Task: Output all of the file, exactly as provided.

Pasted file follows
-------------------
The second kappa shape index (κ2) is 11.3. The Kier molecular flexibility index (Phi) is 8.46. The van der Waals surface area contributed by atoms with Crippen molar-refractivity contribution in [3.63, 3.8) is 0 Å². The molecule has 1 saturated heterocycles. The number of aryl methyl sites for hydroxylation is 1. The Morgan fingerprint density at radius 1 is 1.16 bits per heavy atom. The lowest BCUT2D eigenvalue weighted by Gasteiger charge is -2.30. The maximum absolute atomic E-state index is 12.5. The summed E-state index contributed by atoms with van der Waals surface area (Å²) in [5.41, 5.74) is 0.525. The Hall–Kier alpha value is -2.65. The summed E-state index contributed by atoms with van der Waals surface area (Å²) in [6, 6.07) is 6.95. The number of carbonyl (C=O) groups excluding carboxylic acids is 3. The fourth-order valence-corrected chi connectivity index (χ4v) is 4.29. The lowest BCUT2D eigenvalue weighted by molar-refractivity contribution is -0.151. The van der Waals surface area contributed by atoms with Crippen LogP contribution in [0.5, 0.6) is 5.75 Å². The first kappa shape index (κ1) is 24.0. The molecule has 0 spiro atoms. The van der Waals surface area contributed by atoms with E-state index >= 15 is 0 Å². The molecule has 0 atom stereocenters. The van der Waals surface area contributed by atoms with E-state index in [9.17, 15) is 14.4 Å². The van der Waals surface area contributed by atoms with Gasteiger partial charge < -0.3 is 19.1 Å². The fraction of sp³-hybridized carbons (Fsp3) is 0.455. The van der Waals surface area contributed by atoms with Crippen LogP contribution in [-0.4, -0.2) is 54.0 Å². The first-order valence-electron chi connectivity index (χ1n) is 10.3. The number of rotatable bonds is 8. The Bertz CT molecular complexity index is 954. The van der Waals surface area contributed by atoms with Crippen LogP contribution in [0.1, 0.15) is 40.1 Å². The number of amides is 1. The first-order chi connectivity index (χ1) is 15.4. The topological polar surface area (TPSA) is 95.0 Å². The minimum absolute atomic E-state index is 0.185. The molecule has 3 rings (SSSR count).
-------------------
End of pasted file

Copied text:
The second kappa shape index (κ2) is 11.3. The Kier molecular flexibility index (Phi) is 8.46. The van der Waals surface area contributed by atoms with Crippen molar-refractivity contribution in [3.63, 3.8) is 0 Å². The molecule has 1 saturated heterocycles. The number of aryl methyl sites for hydroxylation is 1. The Morgan fingerprint density at radius 1 is 1.16 bits per heavy atom. The lowest BCUT2D eigenvalue weighted by Gasteiger charge is -2.30. The maximum absolute atomic E-state index is 12.5. The summed E-state index contributed by atoms with van der Waals surface area (Å²) in [5.41, 5.74) is 0.525. The Hall–Kier alpha value is -2.65. The summed E-state index contributed by atoms with van der Waals surface area (Å²) in [6, 6.07) is 6.95. The number of carbonyl (C=O) groups excluding carboxylic acids is 3. The fourth-order valence-corrected chi connectivity index (χ4v) is 4.29. The lowest BCUT2D eigenvalue weighted by molar-refractivity contribution is -0.151. The van der Waals surface area contributed by atoms with Crippen LogP contribution in [0.5, 0.6) is 5.75 Å². The first kappa shape index (κ1) is 24.0. The molecule has 0 spiro atoms. The van der Waals surface area contributed by atoms with E-state index >= 15 is 0 Å². The molecule has 0 atom stereocenters. The van der Waals surface area contributed by atoms with E-state index in [9.17, 15) is 14.4 Å². The van der Waals surface area contributed by atoms with Gasteiger partial charge < -0.3 is 19.1 Å². The fraction of sp³-hybridized carbons (Fsp3) is 0.455. The van der Waals surface area contributed by atoms with Crippen LogP contribution in [-0.4, -0.2) is 54.0 Å². The first-order valence-electron chi connectivity index (χ1n) is 10.3. The number of rotatable bonds is 8. The Bertz CT molecular complexity index is 954. The van der Waals surface area contributed by atoms with Crippen LogP contribution in [0.1, 0.15) is 40.1 Å². The number of amides is 1. The first-order chi connectivity index (χ1) is 15.4. The topological polar surface area (TPSA) is 95.0 Å². The minimum absolute atomic E-state index is 0.185. The molecule has 3 rings (SSSR count).